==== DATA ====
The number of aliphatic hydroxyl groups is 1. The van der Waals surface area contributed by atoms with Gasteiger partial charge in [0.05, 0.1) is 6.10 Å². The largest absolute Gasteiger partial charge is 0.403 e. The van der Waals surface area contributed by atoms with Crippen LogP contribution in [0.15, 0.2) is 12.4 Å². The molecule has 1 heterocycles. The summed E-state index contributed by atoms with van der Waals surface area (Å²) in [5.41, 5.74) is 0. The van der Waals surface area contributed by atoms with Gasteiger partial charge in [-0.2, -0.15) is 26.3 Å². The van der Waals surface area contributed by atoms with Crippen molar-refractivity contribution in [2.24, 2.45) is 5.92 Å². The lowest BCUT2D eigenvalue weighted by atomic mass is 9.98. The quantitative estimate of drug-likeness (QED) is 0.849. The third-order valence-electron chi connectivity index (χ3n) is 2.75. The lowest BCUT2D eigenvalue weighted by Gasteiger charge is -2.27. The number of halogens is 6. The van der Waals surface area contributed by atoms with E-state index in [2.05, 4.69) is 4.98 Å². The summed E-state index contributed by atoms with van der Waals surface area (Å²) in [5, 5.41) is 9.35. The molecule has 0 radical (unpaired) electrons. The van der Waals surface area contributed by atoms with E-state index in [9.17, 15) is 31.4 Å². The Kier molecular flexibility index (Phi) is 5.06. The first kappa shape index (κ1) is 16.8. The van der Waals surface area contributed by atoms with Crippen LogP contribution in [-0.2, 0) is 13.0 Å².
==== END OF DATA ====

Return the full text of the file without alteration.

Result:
The number of aliphatic hydroxyl groups is 1. The van der Waals surface area contributed by atoms with Gasteiger partial charge in [0.05, 0.1) is 6.10 Å². The largest absolute Gasteiger partial charge is 0.403 e. The van der Waals surface area contributed by atoms with Crippen LogP contribution in [0.15, 0.2) is 12.4 Å². The molecule has 1 heterocycles. The summed E-state index contributed by atoms with van der Waals surface area (Å²) in [5.41, 5.74) is 0. The van der Waals surface area contributed by atoms with Gasteiger partial charge in [-0.2, -0.15) is 26.3 Å². The van der Waals surface area contributed by atoms with Crippen molar-refractivity contribution in [2.24, 2.45) is 5.92 Å². The lowest BCUT2D eigenvalue weighted by atomic mass is 9.98. The quantitative estimate of drug-likeness (QED) is 0.849. The third-order valence-electron chi connectivity index (χ3n) is 2.75. The lowest BCUT2D eigenvalue weighted by Gasteiger charge is -2.27. The number of halogens is 6. The van der Waals surface area contributed by atoms with E-state index in [2.05, 4.69) is 4.98 Å². The summed E-state index contributed by atoms with van der Waals surface area (Å²) in [5, 5.41) is 9.35. The molecule has 0 radical (unpaired) electrons. The van der Waals surface area contributed by atoms with E-state index in [9.17, 15) is 31.4 Å². The Kier molecular flexibility index (Phi) is 5.06. The first kappa shape index (κ1) is 16.8. The van der Waals surface area contributed by atoms with Crippen LogP contribution in [-0.2, 0) is 13.0 Å².